By incorporating on-chip multiplication gain, the electron multiplying CCD achieves, in an all solid-state sensor, the single-photon detection sensitivity typical of intensified or electron-bombarded CCDs at much lower cost and without compromising the quantum efficiency and resolution characteristics of the conventional CCD structure.
Under conditions where a CCD is exposed to very high intensity illumination, it is possible to exhaust the storage capacity of the CCD wells, a condition known as blooming. When this occurs, excess charge will overflow into adjacent CCD photodiode wells resulting in a corrupted image near the blooming site. This tutorial explores the operation of a lateral overflow drain to prevent CCD blooming.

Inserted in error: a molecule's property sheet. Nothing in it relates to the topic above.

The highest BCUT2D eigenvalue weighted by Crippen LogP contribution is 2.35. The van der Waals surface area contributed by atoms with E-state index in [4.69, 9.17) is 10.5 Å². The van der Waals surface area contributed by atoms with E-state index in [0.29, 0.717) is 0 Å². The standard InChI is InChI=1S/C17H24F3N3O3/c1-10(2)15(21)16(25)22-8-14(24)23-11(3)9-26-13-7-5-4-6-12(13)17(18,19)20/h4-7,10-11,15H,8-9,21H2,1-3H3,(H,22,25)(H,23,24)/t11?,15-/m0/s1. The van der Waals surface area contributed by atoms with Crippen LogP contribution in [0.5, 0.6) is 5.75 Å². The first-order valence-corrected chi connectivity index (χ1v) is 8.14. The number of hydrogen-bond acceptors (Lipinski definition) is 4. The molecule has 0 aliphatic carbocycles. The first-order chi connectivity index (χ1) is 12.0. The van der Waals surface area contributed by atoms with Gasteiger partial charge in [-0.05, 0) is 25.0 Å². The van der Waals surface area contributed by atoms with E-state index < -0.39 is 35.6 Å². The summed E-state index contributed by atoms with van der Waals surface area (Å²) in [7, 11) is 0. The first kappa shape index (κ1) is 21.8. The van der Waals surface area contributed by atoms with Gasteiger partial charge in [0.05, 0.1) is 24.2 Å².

A common CCD anti-blooming technique involves "overflow" drain structures that are incorporated into the CCD during fabrication. Two of the most common drain structures are the vertical overflow drain (VOD) and the lateral overflow drain (LOD), illustrated above. Drains enable integration time to be controlled independently of charge readout, which allows them to serve as an electronic exposure or shutter mechanism to limit pixel saturation and provide a more reliable shuttering method than is currently possible with mechanical devices.
When the tutorial initializes, two sliders appear that control photon wavelength (color) and illumination intensity. Use the Photon Intensity slider to adjust the number of photons striking the CCD during a unit time period. The Illumination Wavelength slider can be used to control the wavelength of incoming photons.
Mortimer Abramowitz - Olympus America, Inc., Two Corporate Center Drive., Melville, New York, 11747.
Tadja Dragoo and Michael W. Davidson - National High Magnetic Field Laboratory, 1800 East Paul Dirac Dr., The Florida State University, Tallahassee, Florida, 32310.